Rossiter and Rossiter (2009) discuss how youth first entering Canada with their families are seen to be lead by the government into subsidized housing (p.11) due to their lack of finances thus, these youth may not have the same economic standing as their peers. This makes the youth feel uncomfortable leading to the youth having to deal with an inner struggle between “wants and needs” (Rossiter and Rossiter, 2009, p. 9). The authors made it clear that contributing factors such as: “family support and stability, socio-economic status, physical and mental health, age of arrival, language proficiency, interpersonal skills social networks, personal resilience, employment opportunities and housing and neighborhood, among others” (Rossiter and Rossiter, 2009, p. 4) are seen as a pushing negative factor and also a helpful positive factor for the youth to get out of troubles in the criminal system. The authors prescribe mentorship and school activities to assist these youth out of the negative criminal behavior (Rossiter and Rossiter, 2009, p. 13-14). They discuss how teachers are “often unaware of the challenges faced by immigrant and refugee students, and the education system itself is ill prepared to meet their complex needs. Isolation and a lack of social support at school and in the wider community mean that immigrant and refugee youth may be left with few options, and antisocial peers involved in drugs, crime and gangs may be perceived as attractive alternatives” (Rossiter and Rossiter, 2009, p.16). Family and community support along with Maslow’s hierarchy of needs should be in place in order to assist these youth. Families seen to be “living in poverty are often unable to meet the physiological and safety needs of their children; at-risk youth who go to school without breakfast or lunch and live in subsidized housing may be especially vulnerable. Youth who lack close relationships to family, school and community or who suffer from feelings of inadequacy or failure are easy targets for gangs who promise to fulfill their needs for belonging and self-esteem.” (Rossiter and Rossiter, 2009, p.16).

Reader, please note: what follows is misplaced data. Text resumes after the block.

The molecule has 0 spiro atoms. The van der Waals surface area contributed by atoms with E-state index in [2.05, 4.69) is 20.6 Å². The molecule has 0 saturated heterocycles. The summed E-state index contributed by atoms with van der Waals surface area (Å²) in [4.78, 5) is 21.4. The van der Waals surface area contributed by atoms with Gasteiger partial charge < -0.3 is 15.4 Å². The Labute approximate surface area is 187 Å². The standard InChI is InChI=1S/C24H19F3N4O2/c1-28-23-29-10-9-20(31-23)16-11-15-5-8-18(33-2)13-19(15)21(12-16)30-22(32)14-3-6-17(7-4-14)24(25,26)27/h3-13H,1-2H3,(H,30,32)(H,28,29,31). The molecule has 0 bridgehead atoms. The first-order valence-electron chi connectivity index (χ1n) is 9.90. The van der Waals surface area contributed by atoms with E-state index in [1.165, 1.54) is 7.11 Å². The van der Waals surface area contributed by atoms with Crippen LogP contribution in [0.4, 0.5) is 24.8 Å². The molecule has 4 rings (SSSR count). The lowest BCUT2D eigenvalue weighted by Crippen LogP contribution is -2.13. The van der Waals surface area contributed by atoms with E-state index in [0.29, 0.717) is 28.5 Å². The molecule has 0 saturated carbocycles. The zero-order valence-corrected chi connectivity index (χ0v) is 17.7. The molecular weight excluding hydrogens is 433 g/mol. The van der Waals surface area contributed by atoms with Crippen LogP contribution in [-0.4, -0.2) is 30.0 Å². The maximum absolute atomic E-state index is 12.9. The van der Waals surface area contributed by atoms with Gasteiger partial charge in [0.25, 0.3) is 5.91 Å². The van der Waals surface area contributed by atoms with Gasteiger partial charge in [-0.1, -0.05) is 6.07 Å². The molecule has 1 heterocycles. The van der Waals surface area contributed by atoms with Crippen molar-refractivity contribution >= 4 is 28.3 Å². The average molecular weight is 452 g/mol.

The authors review the negative and positive influences that contribute to the idea of where funding should be focused. The authors provide the reader with a qualitative research method to get a better understanding by talking to adults who experienced youth criminal activities due to the barriers put forth. It is also important to note that the authors touched upon the lack of statistical research that is brought forth to the public that shows if immigrant and refugee youth are the only ones big in numbers in the jail system.